The tl;dr version of today’s news is that B&N lost money and market share this past year, and in response they decided to make a minor change to their current operations in the hopes that it will fix everything.
Here’s the bad news:
Fourth quarter consolidated revenues decreased 7.4% to $1.3 billion as compared to the prior year. The consolidated fourth quarter earnings before interest, taxes, depreciation and amortization (EBITDA) loss was $122.0 million, as compared to a loss of $9.7 million in the prior year. The consolidated fourth quarter net loss was $118.6 million, as compared to the prior year net loss of $56.9 million. Fourth quarter net losses were $2.11 per share as compared to a net loss of $1.06 per share a year ago.
For fiscal 2013, consolidated revenues decreased 4.1% to $6.8 billion as compared to the prior year. Fiscal 2013 consolidated EBITDA was $10.3 million, as compared to $176.7 million a year ago. Fiscal 2013 consolidated net losses were $154.8 million, or $2.97 per share, as compared to $65.6 million, or $1.35 per share in the prior year.
Here’s more bad news:
The NOOK segment, which consists of the company’s digital business (including devices, digital content and accessories), had revenues of $108 million for the quarter and $776 million for the full year, decreasing 34.0% for the quarter and 16.8% for the year, as compared to the year ago periods. Device sales declined during the fourth quarter due to lower selling volume. Digital content sales increased 16.2% for the full year, however, they decreased 8.9% for the fourth quarter due in part to the device sales shortfall as well as the comparison to the The Hunger Games and Fifty Shades of Grey trilogies a year ago.
I wouldn’t get to excited about the fact that digital content sales increased by 16%. That is a far smaller growth than reported by Amazon, and that 16% is even smaller than the AAP’s estimation for the increase in the US ebook market (44%). Also, a good chunk of that increase probably came from video sales.
In other words Nook’s share of the ebook market shrank in 2012.
And here’s the worse news. Barnes & Noble didn’t announce any radical plans today.
They haven’t sold off Nook Media yet, nor are they getting out of the hardware business – not completely. They’re going to continue to design their own ereaders, but they are no longer going to make tablets:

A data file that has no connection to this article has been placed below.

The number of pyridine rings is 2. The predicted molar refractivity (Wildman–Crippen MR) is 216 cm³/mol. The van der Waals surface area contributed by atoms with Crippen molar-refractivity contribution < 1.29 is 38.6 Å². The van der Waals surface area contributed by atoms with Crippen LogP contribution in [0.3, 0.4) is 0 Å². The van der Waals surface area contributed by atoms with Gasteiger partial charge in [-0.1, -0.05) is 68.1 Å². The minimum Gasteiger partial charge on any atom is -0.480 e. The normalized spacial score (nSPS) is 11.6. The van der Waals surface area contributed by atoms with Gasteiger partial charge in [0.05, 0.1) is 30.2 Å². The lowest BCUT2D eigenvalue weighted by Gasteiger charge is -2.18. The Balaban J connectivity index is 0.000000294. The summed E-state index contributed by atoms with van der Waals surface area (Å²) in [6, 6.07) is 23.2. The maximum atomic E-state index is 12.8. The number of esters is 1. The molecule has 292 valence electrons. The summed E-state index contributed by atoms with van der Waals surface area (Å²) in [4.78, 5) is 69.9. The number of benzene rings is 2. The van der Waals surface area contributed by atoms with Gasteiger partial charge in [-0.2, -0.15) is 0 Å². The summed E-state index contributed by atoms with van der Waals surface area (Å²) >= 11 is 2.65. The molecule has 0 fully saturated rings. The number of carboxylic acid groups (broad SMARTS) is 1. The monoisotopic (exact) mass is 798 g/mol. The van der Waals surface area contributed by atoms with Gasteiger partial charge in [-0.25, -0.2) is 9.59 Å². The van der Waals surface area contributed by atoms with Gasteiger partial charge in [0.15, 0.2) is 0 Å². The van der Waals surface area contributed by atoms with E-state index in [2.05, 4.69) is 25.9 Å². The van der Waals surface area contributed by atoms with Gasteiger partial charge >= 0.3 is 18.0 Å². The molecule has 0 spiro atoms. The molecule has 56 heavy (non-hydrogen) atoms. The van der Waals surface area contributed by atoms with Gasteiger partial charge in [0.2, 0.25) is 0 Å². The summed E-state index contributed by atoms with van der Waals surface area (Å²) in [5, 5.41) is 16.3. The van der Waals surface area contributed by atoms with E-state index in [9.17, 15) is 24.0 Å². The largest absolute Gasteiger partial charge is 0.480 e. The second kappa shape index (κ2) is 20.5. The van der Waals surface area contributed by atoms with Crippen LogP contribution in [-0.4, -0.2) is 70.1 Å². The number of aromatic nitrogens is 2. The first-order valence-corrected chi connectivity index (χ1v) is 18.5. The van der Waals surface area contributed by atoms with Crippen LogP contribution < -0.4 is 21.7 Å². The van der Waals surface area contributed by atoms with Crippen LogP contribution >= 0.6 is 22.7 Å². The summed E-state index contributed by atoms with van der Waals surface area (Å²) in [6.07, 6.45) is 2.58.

Thus, the widely popular lines of Simple Touch™ and Glowlight™ products will continue to be developed in house, and the company’s tablet line will be co-branded with yet to be announced third party manufacturers of consumer electronics products.
Funny thing is, June has come and almost gone and there is no new Nook. I think that mention of the Nook Touch might be a red herring; at the very least there won’t be a new one this Summer (Fall, maybe).
B&N’s other future plans include releasing new Nook Apps, but as you might recall from yesterday many current apps appear to have been abandoned. With that in mind I do have to wonder what Bill Lynch was smoking when he made this quote:
“We plan to continue to innovate in the single purpose black-and-white eReader category, and the underpinning of our strategy remains the same today as it has since we first entered the digital market, which is to offer customers any digital book, magazine or newspaper, on any device.”
Oh, really? Then when will I be able to read the graphic novel I bought from B&N on my PC? What about the magazines?
Folks, the only change that B&N announced today was that they were no longer going to make tablets and instead were planning to put their brand on tablets made by a 3rd party (Sony, Samsung, Asus, Acer, Gajah, the list is endless).
That is a relatively minor change in their business model, and I am not convinced that it is enough to rescue the company. And that goes double when you consider that the same fools who ran the ship into the iceberg are still in charge.
P.S. Last week I made a wild prediction that B&N would either sell off or shut down the Nook platform. Neither prediction came true, but only because B&N failed to make a radical move to save themselves.